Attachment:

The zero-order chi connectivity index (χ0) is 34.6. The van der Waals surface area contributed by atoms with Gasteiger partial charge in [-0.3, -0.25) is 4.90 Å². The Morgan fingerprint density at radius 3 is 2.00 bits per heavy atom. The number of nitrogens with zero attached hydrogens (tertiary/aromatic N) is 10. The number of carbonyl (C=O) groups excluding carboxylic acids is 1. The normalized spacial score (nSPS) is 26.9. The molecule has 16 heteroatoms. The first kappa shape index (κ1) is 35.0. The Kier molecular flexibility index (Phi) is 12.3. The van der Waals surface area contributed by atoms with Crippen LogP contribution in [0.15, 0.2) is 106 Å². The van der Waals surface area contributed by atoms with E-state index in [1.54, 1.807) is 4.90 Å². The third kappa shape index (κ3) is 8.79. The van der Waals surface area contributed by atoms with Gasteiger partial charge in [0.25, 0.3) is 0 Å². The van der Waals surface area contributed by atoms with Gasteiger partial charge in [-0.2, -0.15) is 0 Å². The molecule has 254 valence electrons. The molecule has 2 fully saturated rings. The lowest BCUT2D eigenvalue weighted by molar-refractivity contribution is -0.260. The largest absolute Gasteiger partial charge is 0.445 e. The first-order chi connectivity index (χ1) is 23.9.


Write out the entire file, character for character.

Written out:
The zero-order chi connectivity index (χ0) is 34.6. The van der Waals surface area contributed by atoms with Gasteiger partial charge in [-0.3, -0.25) is 4.90 Å². The Morgan fingerprint density at radius 3 is 2.00 bits per heavy atom. The number of nitrogens with zero attached hydrogens (tertiary/aromatic N) is 10. The number of carbonyl (C=O) groups excluding carboxylic acids is 1. The normalized spacial score (nSPS) is 26.9. The molecule has 16 heteroatoms. The first kappa shape index (κ1) is 35.0. The Kier molecular flexibility index (Phi) is 12.3. The van der Waals surface area contributed by atoms with Crippen LogP contribution in [0.15, 0.2) is 106 Å². The van der Waals surface area contributed by atoms with E-state index in [1.54, 1.807) is 4.90 Å². The third kappa shape index (κ3) is 8.79. The van der Waals surface area contributed by atoms with Gasteiger partial charge in [0.25, 0.3) is 0 Å². The van der Waals surface area contributed by atoms with Gasteiger partial charge in [-0.2, -0.15) is 0 Å². The molecule has 254 valence electrons. The molecule has 2 fully saturated rings. The lowest BCUT2D eigenvalue weighted by molar-refractivity contribution is -0.260. The largest absolute Gasteiger partial charge is 0.445 e. The first-order chi connectivity index (χ1) is 23.9.